“The sinfulness of sin” sounds like a vacuous redundancy that adds no information to the subject under discussion. However, the necessity of speaking of the sinfulness of sin has been thrust upon us by a culture and even a church that has diminished the significance of sin itself. Sin is communicated in our day in terms of making mistakes or of making poor choices. When I take an examination or a spelling test,if I make a mistake, I miss a particular word. It is one thing to make a mistake. It is another to look at my neighbor’s paper and copy his answers in order to make a good grade. In this case, my mistake has risen to the level of a moral transgression. Though sin may be involved in making mistakes as a result of slothfulness in preparation, nevertheless, the act of cheating takes the exercise to a more serious level. Calling sin “making poor choices” is true, but it is also a euphemism that can discount the severity of the action. The decision to sin is indeed a poor one, but once again, it is more than a mistake. It is an act ofmoral transgression.
In my book The Truth of the Cross I spend an entire chapter discussing this notion of the sinfulness of sin. I begin that chapter by using the anecdote of my utter incredulity when I received a recent edition of Bartlett’s Familiar Quotations. Though I was happy to receive this free issue, I was puzzled as to why anyone would send it to me. As I leafed through the pages of quotations that included statements from Immanuel Kant, Aristotle, Thomas Aquinas, and others, to my complete astonishment I came upon a quotation from me. That I was quoted in such a learned collection definitely surprised me. I was puzzled by what I could have said that merited inclusion in such an anthology, and the answer was found in a simple statement attributed to me: “Sin is cosmic treason.” What I meant by that statement was that even the slightest sin that a creature commits against his Creator does violence to the Creator’s holiness, His glory, and His righteousness. Every sin, no matter how seemingly insignificant, is an act of rebellion against the sovereign God who reigns and rules over us and as such is an act of treason against the cosmic King.
Cosmic treason is one way to characterize the notion of sin, but when we look at the ways in which the Scriptures describe sin, we see three that stand out in importance. First, sin is a debt; second, it is an expression of enmity; third, it is depicted as a crime. In the first instance, we who are sinners are described by Scripture as debtors who cannot pay their debts. In this sense, we are talking not about financial indebtedness but a moral indebtedness. God has the sovereign right to impose obligations upon His creatures. When we fail to keep these obligations, we are debtors to our Lord. This debt represents a failure to keep a moral obligation.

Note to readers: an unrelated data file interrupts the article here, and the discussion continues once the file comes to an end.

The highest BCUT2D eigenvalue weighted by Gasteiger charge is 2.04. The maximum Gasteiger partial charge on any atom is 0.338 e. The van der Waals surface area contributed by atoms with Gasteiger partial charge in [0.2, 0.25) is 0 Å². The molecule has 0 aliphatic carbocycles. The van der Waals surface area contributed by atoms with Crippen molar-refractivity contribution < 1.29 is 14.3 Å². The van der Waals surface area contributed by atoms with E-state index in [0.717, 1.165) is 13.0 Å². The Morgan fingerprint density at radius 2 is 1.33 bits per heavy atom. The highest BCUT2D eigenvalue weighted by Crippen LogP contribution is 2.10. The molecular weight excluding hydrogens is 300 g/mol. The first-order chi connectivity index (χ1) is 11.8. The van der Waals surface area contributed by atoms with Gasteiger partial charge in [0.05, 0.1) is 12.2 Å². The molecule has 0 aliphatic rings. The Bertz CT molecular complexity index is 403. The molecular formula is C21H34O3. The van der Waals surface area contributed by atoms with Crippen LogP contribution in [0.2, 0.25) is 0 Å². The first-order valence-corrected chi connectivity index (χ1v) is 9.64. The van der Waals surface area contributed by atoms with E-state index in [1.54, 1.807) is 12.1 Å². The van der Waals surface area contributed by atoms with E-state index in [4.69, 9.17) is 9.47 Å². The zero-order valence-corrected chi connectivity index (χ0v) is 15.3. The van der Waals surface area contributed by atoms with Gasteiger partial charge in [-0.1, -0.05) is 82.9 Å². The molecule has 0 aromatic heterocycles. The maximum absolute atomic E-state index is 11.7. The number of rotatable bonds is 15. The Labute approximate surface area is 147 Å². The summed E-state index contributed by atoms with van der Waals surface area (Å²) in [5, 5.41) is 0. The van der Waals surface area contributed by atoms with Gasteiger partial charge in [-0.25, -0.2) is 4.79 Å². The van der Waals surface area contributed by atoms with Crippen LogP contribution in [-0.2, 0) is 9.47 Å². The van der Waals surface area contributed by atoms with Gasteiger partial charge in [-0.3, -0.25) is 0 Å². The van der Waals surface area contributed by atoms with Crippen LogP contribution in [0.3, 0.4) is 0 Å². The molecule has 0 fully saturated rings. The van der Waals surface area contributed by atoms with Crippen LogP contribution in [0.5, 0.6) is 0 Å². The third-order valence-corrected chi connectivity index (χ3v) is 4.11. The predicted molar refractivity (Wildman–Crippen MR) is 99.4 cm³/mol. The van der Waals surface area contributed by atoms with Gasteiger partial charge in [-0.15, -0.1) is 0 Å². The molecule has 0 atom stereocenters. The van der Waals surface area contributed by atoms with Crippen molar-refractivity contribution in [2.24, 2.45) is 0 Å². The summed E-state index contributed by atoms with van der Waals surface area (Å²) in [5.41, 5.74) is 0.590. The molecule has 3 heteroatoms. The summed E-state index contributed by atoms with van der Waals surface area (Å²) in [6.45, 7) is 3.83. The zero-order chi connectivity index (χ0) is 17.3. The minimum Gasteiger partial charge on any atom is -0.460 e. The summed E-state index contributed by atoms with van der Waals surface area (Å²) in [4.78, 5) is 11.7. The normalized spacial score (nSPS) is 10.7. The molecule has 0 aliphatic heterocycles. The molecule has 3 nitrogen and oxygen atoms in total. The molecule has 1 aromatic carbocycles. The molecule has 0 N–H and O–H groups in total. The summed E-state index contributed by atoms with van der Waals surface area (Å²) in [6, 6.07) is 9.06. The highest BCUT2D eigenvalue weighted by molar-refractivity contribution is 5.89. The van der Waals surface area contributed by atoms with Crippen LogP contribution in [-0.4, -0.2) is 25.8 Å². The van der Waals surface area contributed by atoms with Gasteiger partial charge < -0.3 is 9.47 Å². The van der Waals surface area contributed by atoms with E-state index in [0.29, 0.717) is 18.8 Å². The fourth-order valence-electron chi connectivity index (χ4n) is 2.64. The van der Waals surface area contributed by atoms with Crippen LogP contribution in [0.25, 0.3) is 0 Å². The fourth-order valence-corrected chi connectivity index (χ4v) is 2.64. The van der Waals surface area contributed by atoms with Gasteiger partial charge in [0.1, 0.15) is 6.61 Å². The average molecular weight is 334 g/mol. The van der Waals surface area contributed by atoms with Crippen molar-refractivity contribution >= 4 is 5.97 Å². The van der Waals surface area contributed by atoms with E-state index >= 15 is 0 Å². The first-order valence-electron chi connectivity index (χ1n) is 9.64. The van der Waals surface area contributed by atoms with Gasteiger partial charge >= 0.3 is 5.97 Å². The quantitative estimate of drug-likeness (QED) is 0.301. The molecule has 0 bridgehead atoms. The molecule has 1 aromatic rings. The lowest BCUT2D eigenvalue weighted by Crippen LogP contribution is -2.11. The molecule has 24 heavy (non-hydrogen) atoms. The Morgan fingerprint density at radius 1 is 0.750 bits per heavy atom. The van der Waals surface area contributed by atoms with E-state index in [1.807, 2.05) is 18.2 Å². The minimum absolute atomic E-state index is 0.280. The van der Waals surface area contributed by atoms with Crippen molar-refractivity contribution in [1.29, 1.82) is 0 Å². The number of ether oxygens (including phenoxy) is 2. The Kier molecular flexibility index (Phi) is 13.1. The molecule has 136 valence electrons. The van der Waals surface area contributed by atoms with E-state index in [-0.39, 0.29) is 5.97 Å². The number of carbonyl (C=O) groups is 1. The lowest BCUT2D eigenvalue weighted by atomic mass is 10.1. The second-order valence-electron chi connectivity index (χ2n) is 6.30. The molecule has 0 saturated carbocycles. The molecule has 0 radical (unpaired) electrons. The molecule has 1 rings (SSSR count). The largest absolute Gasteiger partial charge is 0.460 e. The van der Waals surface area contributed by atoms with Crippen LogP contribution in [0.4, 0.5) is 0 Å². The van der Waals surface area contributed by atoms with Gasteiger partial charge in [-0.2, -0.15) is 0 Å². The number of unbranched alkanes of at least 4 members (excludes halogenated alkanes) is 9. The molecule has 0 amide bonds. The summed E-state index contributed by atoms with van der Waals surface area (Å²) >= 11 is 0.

The second way in which sin is described biblically is as an expression of enmity. In this regard, sin is not restricted merely to an external action that transgresses a divine law. Rather, it represents an internal motive, a motive that is driven by an inherent hostility toward the God of the universe. It is rarely discussed in the church or in the world that the biblical description of human fallenness includes an indictment that we are by nature enemies of God. In our enmity toward Him, we do not want to have Him even in our thinking, and this attitude is one of hostility toward the very fact that God commands us to obey His will. It is because of this concept of enmity that the New Testament so often describes our redemption in terms of reconciliation. One of the necessary conditions for reconciliation is that there must be some previous enmity between at least two parties. This enmity is what is presupposed by the redeeming work of our Mediator, Jesus Christ, who overcomes this dimension of enmity.
The third way in which the Bible speaks of sin is in terms of transgression of law. The Westminster Shorter Catechism answers the fourteenth question, “What is sin?” by the response, “Sin is any want of conformity to, or transgression of, the law of God.” Here we see sin described both in terms of passive and active disobedience. We speak of sins of commission and sins of omission. When we fail to do what God requires, we see this lack of conformity to His will. But not only are we guilty of failing to do what God requires, we also actively do what God prohibits. Thus, sin is a transgression against the law of God.
When people violate the laws of men in a serious way, we speak of their actions not merely as misdemeanors but, in the final analysis, as crimes. In the same regard, our actions of rebellion and transgression of the law of God are not seen by Him as mere misdemeanors; rather, they are felonious. They are criminal in their impact. If we take the reality of sin seriously in our lives, we see that we commit crimes against a holy God and against His kingdom. Our crimes are not virtues; they are vices, and any transgression of a holy God is vicious by definition. It is not until we understand who God is that we gain any real understanding of the seriousness of our sin. Because we live in the midst of sinful people where the standards of human behavior are set by the patterns of the culture around us, we are not moved by the seriousness of our transgressions. We are indeed at ease in Zion. But when God’s character is made clear to us and we are able to measure our actions not in relative terms with respect to other humans but in absolute terms with respect to God, His character, and His law, then we begin to be awakened to the egregious character of our rebellion.
Not until we take God seriously will we ever take sin seriously. But if we acknowledge the righteous character of God, then we, like the saints of old, will cover our mouths with our hands and repent in dust and ashes before Him.
This post was originally published in Tabletalk magazine.